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    Quote Originally Posted by pure_mercury View Post
    I don't know about that. Chavez seems to being playing a little good cop (him) and bad cop (Daniel Ortega, who is taking a major left (re)turn). We shall see what happens once Obama does something he really doesn't like.
    He was initially acting very hostile to Obama, but that didn't rile the population up, so he's changing strategies. He's still a hard-core anti-American socialist who is attempting to implement effectively one-party rule, in any event.

  6. #36
    Senior Member Qre:us's Avatar
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    I think this article reasserts the ridiculous stereotypical expectations of women's identity as wives to men, as their primary identity. Arm accessory. Her looks being of primary concern for discourse because she's now the "first lady". She's a lawyer....and her fashion is the topic of highlight.

  7. #37
    Minister of Propagandhi ajblaise's Avatar
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    Quote Originally Posted by lowtech redneck View Post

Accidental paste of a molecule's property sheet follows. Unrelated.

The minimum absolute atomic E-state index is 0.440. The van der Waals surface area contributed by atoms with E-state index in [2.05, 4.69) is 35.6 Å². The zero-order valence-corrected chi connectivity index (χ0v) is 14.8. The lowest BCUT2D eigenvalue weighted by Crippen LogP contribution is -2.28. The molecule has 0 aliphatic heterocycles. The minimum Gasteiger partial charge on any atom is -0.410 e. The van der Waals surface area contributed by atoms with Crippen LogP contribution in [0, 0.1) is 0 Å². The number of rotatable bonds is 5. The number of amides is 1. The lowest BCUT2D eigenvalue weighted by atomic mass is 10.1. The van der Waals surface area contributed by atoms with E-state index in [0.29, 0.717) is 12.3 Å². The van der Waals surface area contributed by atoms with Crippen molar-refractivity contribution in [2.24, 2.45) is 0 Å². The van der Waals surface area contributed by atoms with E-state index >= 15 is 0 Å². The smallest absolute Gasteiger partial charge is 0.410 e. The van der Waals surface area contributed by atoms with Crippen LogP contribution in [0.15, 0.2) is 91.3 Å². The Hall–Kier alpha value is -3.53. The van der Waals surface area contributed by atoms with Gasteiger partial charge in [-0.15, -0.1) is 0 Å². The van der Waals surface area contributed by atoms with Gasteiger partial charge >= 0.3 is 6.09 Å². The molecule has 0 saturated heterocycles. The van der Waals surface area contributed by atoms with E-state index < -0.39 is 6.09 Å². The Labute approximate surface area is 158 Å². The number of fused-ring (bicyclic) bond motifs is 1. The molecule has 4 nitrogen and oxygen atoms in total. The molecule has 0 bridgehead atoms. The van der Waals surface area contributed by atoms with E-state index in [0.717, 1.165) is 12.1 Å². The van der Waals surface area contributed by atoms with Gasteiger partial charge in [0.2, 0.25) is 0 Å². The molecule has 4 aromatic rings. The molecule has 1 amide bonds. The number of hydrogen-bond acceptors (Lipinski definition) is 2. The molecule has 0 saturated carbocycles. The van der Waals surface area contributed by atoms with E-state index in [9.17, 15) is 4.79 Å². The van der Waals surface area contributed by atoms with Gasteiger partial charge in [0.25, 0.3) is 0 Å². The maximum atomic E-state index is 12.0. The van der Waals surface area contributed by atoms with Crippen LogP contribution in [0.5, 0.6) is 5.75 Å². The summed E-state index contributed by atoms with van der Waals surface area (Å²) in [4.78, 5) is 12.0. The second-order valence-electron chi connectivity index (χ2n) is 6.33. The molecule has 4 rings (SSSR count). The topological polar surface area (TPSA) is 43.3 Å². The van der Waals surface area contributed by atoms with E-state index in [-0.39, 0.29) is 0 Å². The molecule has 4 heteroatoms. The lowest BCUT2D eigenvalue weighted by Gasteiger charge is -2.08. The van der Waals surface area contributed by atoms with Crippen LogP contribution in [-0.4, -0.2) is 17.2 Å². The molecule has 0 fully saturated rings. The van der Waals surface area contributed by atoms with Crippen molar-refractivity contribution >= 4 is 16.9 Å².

He was initially acting very hostile to Obama, but that didn't rile the population up, so he's changing strategies. He's still a hard-core anti-American socialist who is attempting to implement effectively one-party rule, in any event.
    The US is Venezuela's leading trade partner, if he's a hard-core anti-American socialist, he's sure not showing it.

  8. #38
    Senior Member lowtech redneck's Avatar
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    Quote Originally Posted by jenocyde View Post
    Hmmm... Ok, if you think she's anti-American, I won't argue with that. But do you really think that white middle-class people are different from that? I don't know - I grew up around pretty normal white people that challenged the government and stated things about America and its policies that were worse than Rev. Wright did. I learned more about American Cultural Imperialism from middle class whites than I ever did from any black preacher ever. The implication that middle class whites aren't "anti-Americans" or that black people who express dissent, in fact, are "anti-Americans" is comical. Back to the drawing board with that argument, ok?